Breach of above can
lead to arrest
Domestic Abuse is a
crime – but not all is
Murder, Rape, AntiStalking Laws
Little criminal resource
for emotional abusealthough this is
harassment laws are
already trying to
Stalking is a pattern of repeated,
unwanted behaviour that causes you
to feel distressed or scared. It can be
perpetrated by men or women
National stalking helpline 0808 802 0300
Has stalking checklists both physical, cyber.
Paladin - Advocacy service
Protection from Harrassment Acts amended
Domestic Violence Disclosure scheme (Clares law) – apply
to police station for information.
DVPO, Domestic violence Protection orders –
DVPOs can be used to provide immediate protection to a
victim where there is not enough evidence to charge an
alleged perpetrator and provide protection to victims via
bail conditions. A DVPO can last for up to 28 days, during
which time the perpetrator can be prevented from having
contact with the victim.
DVPOs are designed to give victims the time and space
they need to make decisions about their options and
future safety with the help of a support agency.
Mothers often don’t report DA for fear of
social services intervention (fear of children
Undermines relationship and attachment
Parent can become unwell or physically
injured, or in hospital and so unable to meet
Parent can become depressed
Women living with DA often have a perception
of childcare as more stressful than women not
experiencing violence (Hodder & Ritchie 1991)
Survivor can become abusive to children or
neglectful – understanding the context of DA
Possibly not able to give emotional warmth
Loss of self confidence, loss of role
Professionals either overlook any impact of
violence on the children
Or cannot see anything good in the fathering
of the children
There will be some good aspects.... But there
could be harshness, child abuse, cruelty.
Often abusive men use contact as a means to
continue to control and abuse the women/or
One study showed that where domestic abuse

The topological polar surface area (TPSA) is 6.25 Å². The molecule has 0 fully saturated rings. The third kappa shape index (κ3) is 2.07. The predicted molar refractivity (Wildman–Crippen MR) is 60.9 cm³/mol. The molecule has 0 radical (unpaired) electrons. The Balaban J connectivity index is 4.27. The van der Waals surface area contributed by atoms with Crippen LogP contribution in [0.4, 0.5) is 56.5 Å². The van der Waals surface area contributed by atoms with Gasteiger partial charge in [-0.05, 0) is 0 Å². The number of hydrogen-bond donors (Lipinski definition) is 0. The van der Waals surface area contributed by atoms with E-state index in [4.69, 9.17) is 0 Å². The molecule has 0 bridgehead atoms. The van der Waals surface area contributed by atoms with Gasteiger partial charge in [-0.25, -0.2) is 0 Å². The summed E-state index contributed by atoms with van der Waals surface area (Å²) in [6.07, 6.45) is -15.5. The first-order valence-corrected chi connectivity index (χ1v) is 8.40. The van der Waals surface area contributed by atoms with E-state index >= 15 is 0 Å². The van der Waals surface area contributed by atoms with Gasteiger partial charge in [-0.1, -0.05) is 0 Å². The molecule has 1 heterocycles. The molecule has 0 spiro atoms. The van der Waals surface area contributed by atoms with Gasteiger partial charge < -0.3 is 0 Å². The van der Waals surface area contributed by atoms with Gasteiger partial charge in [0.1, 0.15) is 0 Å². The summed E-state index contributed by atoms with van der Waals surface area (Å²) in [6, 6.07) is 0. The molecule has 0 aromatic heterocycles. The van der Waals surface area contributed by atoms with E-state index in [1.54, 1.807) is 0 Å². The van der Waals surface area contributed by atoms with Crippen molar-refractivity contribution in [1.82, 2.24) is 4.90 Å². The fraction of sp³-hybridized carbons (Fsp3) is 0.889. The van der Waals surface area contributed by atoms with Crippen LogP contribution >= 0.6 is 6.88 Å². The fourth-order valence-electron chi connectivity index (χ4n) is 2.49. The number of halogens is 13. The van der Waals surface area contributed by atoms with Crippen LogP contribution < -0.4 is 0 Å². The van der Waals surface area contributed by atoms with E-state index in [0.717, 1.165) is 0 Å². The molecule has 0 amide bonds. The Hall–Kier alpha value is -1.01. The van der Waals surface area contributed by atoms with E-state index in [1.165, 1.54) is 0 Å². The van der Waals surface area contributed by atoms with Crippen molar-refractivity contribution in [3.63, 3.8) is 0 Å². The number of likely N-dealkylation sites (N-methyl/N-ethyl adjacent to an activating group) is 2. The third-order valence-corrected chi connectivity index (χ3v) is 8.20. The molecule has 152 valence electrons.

was a factor of relationship breakdown, 95%
of women were assaulted or further abused
during contact negotiations and
arrangements after separation (Kelly 1996)
Are you frightened of someone?
Did someone hurt you?
How did you get those injuries?
Do your arguments ever get physical?
Has your partner destroyed things in the
home important to you?
Does anyone prevent you from leaving the
home or seeing your friends?
Are you always walking on eggshells?
Has your partner ever threatened to harm
Does your partner ever make you do things
which make you feel uncomfortable, or which
Has your partner ever forced you to have sex
when you didn’t want to?
Has anyone ever forced you to do sexual things
when you didn’t want to?
Are you afraid for your safety or that of your
• You mentioned that your partner uses
drugs/alcohol. How does he act when he is
Are you (have you ever been) in a relationship in which you
feel you are being treated badly? In what ways?
We all have disagreements sometimes. What happens
when you and your partner fight or disagree?
I noticed you have a number of bruises. Could you tell me
how they happened? Did someone hit you?
Are you ever frightened of your partner?
Many clients tell me they have been hurt by someone close
to them. Could this be happening to you?
Your partner seems very concerned and anxious. Was he
responsible for your injuries?
You seem frightened of your partner. Has he ever hurt
Sometimes when others are over-protective and as
jealous as you describe, they react strongly and use
physical force. Is this happening in your situation?
Who controls the finances in your house?
Who makes the rules? What happens when
you don’t follow the rules?
Does your partner watch your every move?
Accuse you of having affairs?
What’s your social life like? Do you have any
Taken from Office of Women’s Policy, Kelly, P. 1996, Domestic Violence
Helpful Comments & Questions, 7th International Congress on Women’s
SEPARATION (& child contact)
PREGNANCY (& new birth)
COMMUNITY ISOLATION and cultural
+ Importance of survivor’s own
perception of danger
Previous offending history, sexual assaults
Mental health issues
Attempts to kill or commit suicide
Possessiveness, jealousy, psychological abuse
Previous criminality or breach of court orders
Access to weapons, including firearms
Status in society (ie type of job/standing)
Member of a gang
To demonstrate power and control over the
To isolate the victim and children
To enforce submission
To perpetuate an environment of fear
To prevent the victim from leaving or to
coerce her to return
To punish the victim for leaving or showing
Strong correlation between animal
abuse/neglect and DV.